I had the same experience with Al-Anon. It is wonderful for those who it works for, but just wasn’t the answer for me. My only consolation is a Bible Study I have attended for the past 10 years. It’s called BSF (Bible Study Fellowship International) I promise you, my son and I would never be able to make it through without this, or something very similar. I was married to a guy like your ex and I finally got myself out of that abuse. But the post trauma left me vulnerable and I married an awesome man who has become a sad alcoholic. I have been with him since I was sixteen.

  • C

    Madeline: Great post. Alcohol loosens people up supposedly – it does not make them into something they aren’t! They have all kinds of excuses for their lying, laziness, finger pointing, etc., but it boils down to their character. Bad character to begin with and then add alcohol – watch out!

  • Debbi

    To Madeleine Karen & C

    Thanks so much for your input but I guess there are no answers because everyone seems to have a different one. After being on this site for awhile I had myself convinced it was the alcohol. . .now I’m not so sure, again. So sad.

  • Bruce

    Debbi: Hang in there and do what is best for you. Not him. Are you able to go away and visit a relative or friend ? Give yourself some me time. It will be worth it. I’m praying for you. 🙂

  • Lauren

    I don’t understand why my husband has to be so mean when he drinks? I don’t think he is an alcoholic, but lately he’s been acting really weird around me. I asked him if he has been drinking after work because he’s not treating me very nice and he said no and got angry at me for bringing it up. I know he is because I can smell it on him sometimes. He has also started coming home later than usual. Sometimes he goes out back in his work shed and comes in and I can smell alcohol. What should I do. He’s never been like this.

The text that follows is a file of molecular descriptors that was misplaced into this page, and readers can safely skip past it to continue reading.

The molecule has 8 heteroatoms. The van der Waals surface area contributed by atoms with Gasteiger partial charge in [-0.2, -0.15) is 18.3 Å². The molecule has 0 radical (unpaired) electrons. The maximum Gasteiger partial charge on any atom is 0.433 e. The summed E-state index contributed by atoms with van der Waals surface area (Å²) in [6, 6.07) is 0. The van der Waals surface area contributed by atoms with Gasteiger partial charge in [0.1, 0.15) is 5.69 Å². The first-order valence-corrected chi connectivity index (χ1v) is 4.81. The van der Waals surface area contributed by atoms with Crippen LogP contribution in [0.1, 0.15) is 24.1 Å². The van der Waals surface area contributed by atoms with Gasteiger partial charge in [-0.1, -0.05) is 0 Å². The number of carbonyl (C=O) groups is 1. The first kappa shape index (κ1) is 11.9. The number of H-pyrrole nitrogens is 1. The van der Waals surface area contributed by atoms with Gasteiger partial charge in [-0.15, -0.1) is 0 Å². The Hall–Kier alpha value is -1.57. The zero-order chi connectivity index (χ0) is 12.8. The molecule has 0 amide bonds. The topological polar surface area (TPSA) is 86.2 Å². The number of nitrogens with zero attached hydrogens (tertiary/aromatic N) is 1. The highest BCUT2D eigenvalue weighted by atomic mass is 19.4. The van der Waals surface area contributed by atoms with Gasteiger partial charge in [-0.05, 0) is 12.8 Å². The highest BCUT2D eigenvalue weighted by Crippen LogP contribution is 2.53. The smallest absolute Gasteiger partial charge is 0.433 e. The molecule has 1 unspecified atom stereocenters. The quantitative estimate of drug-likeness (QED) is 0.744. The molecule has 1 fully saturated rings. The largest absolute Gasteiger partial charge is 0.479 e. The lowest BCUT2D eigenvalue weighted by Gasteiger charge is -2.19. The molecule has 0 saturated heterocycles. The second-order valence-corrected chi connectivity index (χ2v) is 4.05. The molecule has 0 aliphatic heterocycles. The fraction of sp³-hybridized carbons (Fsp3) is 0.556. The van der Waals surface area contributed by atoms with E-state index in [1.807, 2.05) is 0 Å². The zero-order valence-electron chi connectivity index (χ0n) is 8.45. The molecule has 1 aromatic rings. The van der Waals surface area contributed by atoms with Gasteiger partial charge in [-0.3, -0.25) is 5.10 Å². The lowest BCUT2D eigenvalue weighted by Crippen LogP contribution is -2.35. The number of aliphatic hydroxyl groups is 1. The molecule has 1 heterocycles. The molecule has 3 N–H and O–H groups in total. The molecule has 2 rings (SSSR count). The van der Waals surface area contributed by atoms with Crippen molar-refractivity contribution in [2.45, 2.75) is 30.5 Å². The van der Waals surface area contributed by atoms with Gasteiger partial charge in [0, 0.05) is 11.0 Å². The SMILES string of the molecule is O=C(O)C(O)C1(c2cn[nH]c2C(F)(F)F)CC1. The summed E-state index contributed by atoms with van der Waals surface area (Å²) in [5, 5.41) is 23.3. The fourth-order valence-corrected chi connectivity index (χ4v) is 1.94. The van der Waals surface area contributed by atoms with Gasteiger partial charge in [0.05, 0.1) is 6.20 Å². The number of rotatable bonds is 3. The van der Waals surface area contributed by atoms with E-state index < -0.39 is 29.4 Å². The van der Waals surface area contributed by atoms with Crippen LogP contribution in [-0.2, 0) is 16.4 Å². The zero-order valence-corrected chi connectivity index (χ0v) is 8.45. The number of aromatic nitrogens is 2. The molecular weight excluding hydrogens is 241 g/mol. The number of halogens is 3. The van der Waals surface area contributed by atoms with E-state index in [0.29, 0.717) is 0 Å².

• Debbi

    I have no family in the area what so ever and the few close friends I had were all chased away by my ex with his lies. Only one is talking to me who now lives 6 hours from me. I cannot go to visit her because I have become the owner of ex’s horse which needs fed twice a day. At divorce ex requested of the judge to have the horse destroyed. . .well I couldn’t let that happen so Jack & I ride a couple times a week now, weather permitting. This is my one love–I’ve always had horses in my life until 3 years ago. My ex out of meanness overfed my horse repeatedly and caused an illness which ultimately took her life. I had my horse longer than my husband–28 years.

    So visitng friends is out of the question but I open my doors to anyone on this site in NJ who needs a listening ear & maybe a free horseback ride. My home & barn are open & would love to put some faces to all you wonderful people. You all have been the only support I’ve had through my 5-year ordeal.

    God bless all ofyou.

  • Debbi


    I read your post–what makes you think your husband is not an alcoholic? I struggle with the same question because of his cunningness but like you I saw him hiding & sneaking drinks.

    Mine was mean whether he drank or not. It started 5 years ago even though he had been drinking much longer. I sometimes think that maybe years of drinking finally causes that meanness to catch up with them. . .something affecting the brain that they wouldn’t have done in earlier days of their drinking. Could this be so?